Research Scavenger Assignment for Shakespearean Adaptations class

The honors class I’m teaching this semester is technically “Literature through Reading and Research.”  I’ve already introduced them to the reading part, and next up is the first stage in teaching them how to do literary research. This will be an ongoing part of the semester, but next Thursday we have a whole day in the library, with no other reading or assignments due to the vagaries of needing to coordinate my class discussions with film viewings.

So, for the first day of discussing research methods, I’ve come up with a sort of digital scavenger hunt. Since the class is on Shakespeare, Adaptation, and Film, I decided I wanted them to explore some historic interpreters and adapters of Shakespeare’s plays.

  1. Richard Burbage
  2. William Davenant
  3. David Garrick
  4. Charles Lamb
  5. Thomas Bowdler
  6. Nicholas Rowe
  7. Nahum Tate
  8. Sarah Siddons

The students will pair up and draw one of these names from a hat.  I’ll give a brief lecture that includes an overview of the most effective ways to use Wikipedia/Google as a starting point for academic research, how to use our library’s databases, and the difference between primary and secondary sources. We’ll also briefly discuss the continuum of popular and scholarly sources. Then, I’m going to set them loose with the following set of questions, and an assignment to create a proper MLA Bibliography from the sources they find.

  1. What are the dates of this person’s life? (Indicate where you found this information)
  2. Are there any portraits of this person? If so, provide the bibliographic information for at least one.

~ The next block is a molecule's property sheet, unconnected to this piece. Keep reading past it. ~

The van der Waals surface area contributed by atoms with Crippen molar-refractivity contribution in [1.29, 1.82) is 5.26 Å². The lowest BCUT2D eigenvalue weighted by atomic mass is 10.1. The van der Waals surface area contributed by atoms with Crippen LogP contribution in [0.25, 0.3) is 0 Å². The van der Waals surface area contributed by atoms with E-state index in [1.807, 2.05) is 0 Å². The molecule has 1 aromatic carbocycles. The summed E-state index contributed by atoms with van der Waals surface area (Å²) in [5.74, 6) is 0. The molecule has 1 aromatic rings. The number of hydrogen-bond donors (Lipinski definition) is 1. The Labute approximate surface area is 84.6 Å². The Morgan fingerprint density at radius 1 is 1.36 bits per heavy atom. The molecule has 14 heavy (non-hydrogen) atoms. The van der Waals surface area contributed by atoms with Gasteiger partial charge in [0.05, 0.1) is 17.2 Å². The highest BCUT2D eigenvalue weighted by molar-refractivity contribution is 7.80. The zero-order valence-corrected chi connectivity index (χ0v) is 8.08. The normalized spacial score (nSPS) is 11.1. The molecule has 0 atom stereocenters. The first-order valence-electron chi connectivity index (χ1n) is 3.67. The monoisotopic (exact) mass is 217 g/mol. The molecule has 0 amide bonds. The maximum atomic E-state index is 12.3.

3. What is this person’s relationship to Shakespeare and/or Shakespeare’s plays? What plays is he or she most associated with? (Indicate how you determined this information)
  4. Did this person write any texts related to Shakespeare? If so, provide the bibliographic information for one.
  5. Are there any scholarly books focused on just this person?  If so, provide the bibliographic information for 1-2 of them.
  6. Are there any scholarly books focused primarily on the relationship between Shakespeare and this person (or between Shakespeare and some group this person was a part of)? If so, provide the bibliographic information for 1-2 of them.
  7. Use Google Books to do a search on this person and Shakespeare. Are there any results where the book title did not reveal that this might be a useful source? If so, provide the bibliographic information for 1-2 of them.
  8. Are any of the books from the previous three questions in our library?  If so, where would you find them on the shelves (give LC# and Physical Location, such as 4th Floor, North Side)?
  9. How many results appear for this person in the World Shakespeare Bibliography?
  10. Using the WSB, find the four most recent entries for scholarly publications related to this person, and provide bibliographic information for them.
  11. How could you locate/acquire these sources? (Are they widely available on the internet? Are they physically in our library? Available through UConn’s databases? Acquirable through Interlibrary Loan?)
  12. What is the most unusual or amusing search result that you found while researching this person?

I’m not sure I expect them to get through all of these questions in a single session, but I do want to push them.